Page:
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High Noon: Lamont Should Challenge Karl/Lieberman to 30 National Security Debates

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I have been there and done that. One of the
early targets of the Swift Boat attack-style
campaigns was Lloyd Bentsen when Phil
Gramm ran against him with the "soft on
communism" attack. I remember Bentsen
late one night, pounding his fist on his desk,
saying: "I am going to destroy him". In that
election, he did.

Connecticut presents an extraordinary moment
for Ned Lamont to change the course of our
national politics and set Democrats on a new
trajectory to national leadership.

Make no mistake: it has begun. Within weeks
the Karl Rove-induced campaign of Senator
Karl Lieberman will accuse Ned of being
related to Don Corleone, sympathetic to
Joseph Stalin (that one has already begun),
and leaflets will appear suggesting that Ned
is a flag burning transvestite.

Make no mistake: as a relative newcomer, Ned
Lamont is vulnerable to a saturation slander
campaign. It is no coincidence that within hours Dick Cheney and Karl
Lieberman made
the preposterous attack on Lamont based on
the recent terror bust. But understand, folks,
these guys are good at this. When Lieberman
demeans himself aligning with Cheney with
such a transparently bogus attack, he does
it for a reason: it has worked before, largely
because Democrats were weak and naive
and did not know what they were up against
or how to respond.

If Ned Lamont handles this well, by Veterans
Day 2006, Senator-elect Lamont will be on the
short list for Vice-President in 2008. Here is
how: it is High Noon, and the good voters of
Connecticut can fire the political shot heard
around the world and run the Swift Boat style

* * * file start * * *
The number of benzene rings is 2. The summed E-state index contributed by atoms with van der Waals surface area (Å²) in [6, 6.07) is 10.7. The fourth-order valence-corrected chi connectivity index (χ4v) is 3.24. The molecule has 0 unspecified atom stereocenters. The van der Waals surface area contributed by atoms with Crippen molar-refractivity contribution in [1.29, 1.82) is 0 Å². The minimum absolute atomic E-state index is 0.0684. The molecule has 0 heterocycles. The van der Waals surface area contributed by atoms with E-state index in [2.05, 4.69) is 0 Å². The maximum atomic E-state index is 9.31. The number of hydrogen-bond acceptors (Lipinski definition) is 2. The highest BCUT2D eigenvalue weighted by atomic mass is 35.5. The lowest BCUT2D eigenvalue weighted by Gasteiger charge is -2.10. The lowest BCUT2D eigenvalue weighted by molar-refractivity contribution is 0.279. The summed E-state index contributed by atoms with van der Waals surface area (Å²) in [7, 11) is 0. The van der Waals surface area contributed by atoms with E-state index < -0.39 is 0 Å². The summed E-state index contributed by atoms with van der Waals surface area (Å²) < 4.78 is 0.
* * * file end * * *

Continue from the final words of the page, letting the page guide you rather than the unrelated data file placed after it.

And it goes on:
of smears right out of town.

Ned Lamont should challenge Karl Lieberman
to thirty national security debates, face to face,
man to man, head to head, issue by issue and
truth by truth before veterans groups all over
Connecticut.

He should announce this challenge surrounded
by John Kerry, Max Cleland, John Murtha and
any other American heroes who were similarly
attacked and by a fleet of patriotic Democratic
heroes from Bob Kerrey and Wes Clark to John
Glenn and Stan Turner.

He should announce that on his first day in
the Senate he will introduce new omnibus
legislation that will authorize billions of dollars
to do what President Bush, Vice President
Cheney and Senator Lieberman have failed
to do: provide dramatic upgrades in veterans
health care, immediately meet any short term
needs of our troops for armor, bandages,
helmets and anything else with an emergency
appropriations for whatever is needed to get
the job done: and provide dramatic new aid
for homeless veteran heroes and education
and job training grants for troops returning
from combat.

He will announce that he would pay for it,
through a one time excess profits tax on
mega-wealthy oil companies, contracting
firms and others who have made bloated
profits from this war.

He should challenge the good Senator to
return every dollar of campaign contributions
from donors and lobbyists who have been
been the greatest financial beneficiaries of
the war, because especially those who shout
the loudest about World War III, should not make the greatest private
profits from the sacrifice of our troops, then turn around and
recycle those profits to politicians who seek
to profit politically as they do financially.

Thirty debates, man to man, issue by issue,
truth by truth.

Ned Lamont should say: from my first day
in the Senate, I will fight to protect our country,
to defend our homeland, to support our troops
and to honor our vets. I will fight for this, from
the very first day. I will for fight for this, for my
entire term. I will fight for this, harder, truer
and with more passion and commitment than
you have ever shown on matters.

Look him in the eye, and say: Where were you,
Senator, as the guy who wanted this war in
Iraq for a decade, when our troops did not
get enough armor, when wounded were asked